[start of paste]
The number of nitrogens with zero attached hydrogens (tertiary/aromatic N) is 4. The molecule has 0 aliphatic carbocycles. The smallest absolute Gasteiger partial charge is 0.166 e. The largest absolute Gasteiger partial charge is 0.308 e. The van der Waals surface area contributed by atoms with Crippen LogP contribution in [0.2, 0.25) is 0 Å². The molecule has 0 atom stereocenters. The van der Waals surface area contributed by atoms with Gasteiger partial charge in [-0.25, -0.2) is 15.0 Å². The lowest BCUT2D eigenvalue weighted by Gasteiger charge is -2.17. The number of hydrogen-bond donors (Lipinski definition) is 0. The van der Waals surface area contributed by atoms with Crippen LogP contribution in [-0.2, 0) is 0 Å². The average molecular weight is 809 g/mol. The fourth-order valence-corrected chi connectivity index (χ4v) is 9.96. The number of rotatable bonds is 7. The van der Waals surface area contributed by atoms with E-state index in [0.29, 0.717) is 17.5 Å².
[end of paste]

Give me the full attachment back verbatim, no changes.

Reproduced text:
The number of nitrogens with zero attached hydrogens (tertiary/aromatic N) is 4. The molecule has 0 aliphatic carbocycles. The smallest absolute Gasteiger partial charge is 0.166 e. The largest absolute Gasteiger partial charge is 0.308 e. The van der Waals surface area contributed by atoms with Crippen LogP contribution in [0.2, 0.25) is 0 Å². The molecule has 0 atom stereocenters. The van der Waals surface area contributed by atoms with Gasteiger partial charge in [-0.25, -0.2) is 15.0 Å². The lowest BCUT2D eigenvalue weighted by Gasteiger charge is -2.17. The number of hydrogen-bond donors (Lipinski definition) is 0. The van der Waals surface area contributed by atoms with Crippen LogP contribution in [-0.2, 0) is 0 Å². The average molecular weight is 809 g/mol. The fourth-order valence-corrected chi connectivity index (χ4v) is 9.96. The number of rotatable bonds is 7. The van der Waals surface area contributed by atoms with E-state index in [0.29, 0.717) is 17.5 Å².